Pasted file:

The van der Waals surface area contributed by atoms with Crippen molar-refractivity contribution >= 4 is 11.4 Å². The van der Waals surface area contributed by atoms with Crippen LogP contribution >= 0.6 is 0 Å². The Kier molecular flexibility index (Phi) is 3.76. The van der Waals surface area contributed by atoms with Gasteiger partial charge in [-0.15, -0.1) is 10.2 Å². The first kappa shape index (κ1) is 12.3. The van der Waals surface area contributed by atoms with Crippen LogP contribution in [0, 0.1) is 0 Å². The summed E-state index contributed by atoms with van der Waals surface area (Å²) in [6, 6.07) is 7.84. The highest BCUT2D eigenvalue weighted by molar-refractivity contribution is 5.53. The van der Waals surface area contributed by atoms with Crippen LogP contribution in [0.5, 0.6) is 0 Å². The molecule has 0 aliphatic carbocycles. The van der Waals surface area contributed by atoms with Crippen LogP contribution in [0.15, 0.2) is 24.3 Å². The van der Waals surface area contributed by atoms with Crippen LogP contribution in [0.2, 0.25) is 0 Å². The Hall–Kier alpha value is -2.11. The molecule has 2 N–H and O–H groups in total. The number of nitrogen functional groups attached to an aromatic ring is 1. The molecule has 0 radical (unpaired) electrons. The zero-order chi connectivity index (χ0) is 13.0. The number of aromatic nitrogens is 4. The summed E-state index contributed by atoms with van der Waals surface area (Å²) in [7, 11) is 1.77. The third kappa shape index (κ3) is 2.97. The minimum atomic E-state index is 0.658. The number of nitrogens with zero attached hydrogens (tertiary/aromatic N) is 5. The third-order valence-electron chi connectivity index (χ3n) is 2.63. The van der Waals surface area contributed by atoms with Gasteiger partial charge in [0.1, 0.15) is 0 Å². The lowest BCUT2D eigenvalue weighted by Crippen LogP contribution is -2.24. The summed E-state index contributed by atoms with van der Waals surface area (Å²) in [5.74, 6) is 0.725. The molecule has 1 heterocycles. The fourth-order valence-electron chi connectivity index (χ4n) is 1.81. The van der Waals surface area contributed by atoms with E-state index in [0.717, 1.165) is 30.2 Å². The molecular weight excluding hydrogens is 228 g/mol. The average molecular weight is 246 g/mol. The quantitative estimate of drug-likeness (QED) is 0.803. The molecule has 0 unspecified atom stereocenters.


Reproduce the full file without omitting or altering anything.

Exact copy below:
The van der Waals surface area contributed by atoms with Crippen molar-refractivity contribution >= 4 is 11.4 Å². The van der Waals surface area contributed by atoms with Crippen LogP contribution >= 0.6 is 0 Å². The Kier molecular flexibility index (Phi) is 3.76. The van der Waals surface area contributed by atoms with Gasteiger partial charge in [-0.15, -0.1) is 10.2 Å². The first kappa shape index (κ1) is 12.3. The van der Waals surface area contributed by atoms with Crippen LogP contribution in [0, 0.1) is 0 Å². The summed E-state index contributed by atoms with van der Waals surface area (Å²) in [6, 6.07) is 7.84. The highest BCUT2D eigenvalue weighted by molar-refractivity contribution is 5.53. The van der Waals surface area contributed by atoms with Crippen LogP contribution in [0.5, 0.6) is 0 Å². The molecule has 0 aliphatic carbocycles. The van der Waals surface area contributed by atoms with Crippen LogP contribution in [0.15, 0.2) is 24.3 Å². The van der Waals surface area contributed by atoms with Crippen LogP contribution in [0.2, 0.25) is 0 Å². The Hall–Kier alpha value is -2.11. The molecule has 2 N–H and O–H groups in total. The number of nitrogen functional groups attached to an aromatic ring is 1. The molecule has 0 radical (unpaired) electrons. The zero-order chi connectivity index (χ0) is 13.0. The number of aromatic nitrogens is 4. The summed E-state index contributed by atoms with van der Waals surface area (Å²) in [7, 11) is 1.77. The third kappa shape index (κ3) is 2.97. The minimum atomic E-state index is 0.658. The number of nitrogens with zero attached hydrogens (tertiary/aromatic N) is 5. The third-order valence-electron chi connectivity index (χ3n) is 2.63. The van der Waals surface area contributed by atoms with Gasteiger partial charge in [0.1, 0.15) is 0 Å². The lowest BCUT2D eigenvalue weighted by Crippen LogP contribution is -2.24. The summed E-state index contributed by atoms with van der Waals surface area (Å²) in [5.74, 6) is 0.725. The molecule has 1 heterocycles. The fourth-order valence-electron chi connectivity index (χ4n) is 1.81. The van der Waals surface area contributed by atoms with E-state index in [0.717, 1.165) is 30.2 Å². The molecular weight excluding hydrogens is 228 g/mol. The average molecular weight is 246 g/mol. The quantitative estimate of drug-likeness (QED) is 0.803. The molecule has 0 unspecified atom stereocenters.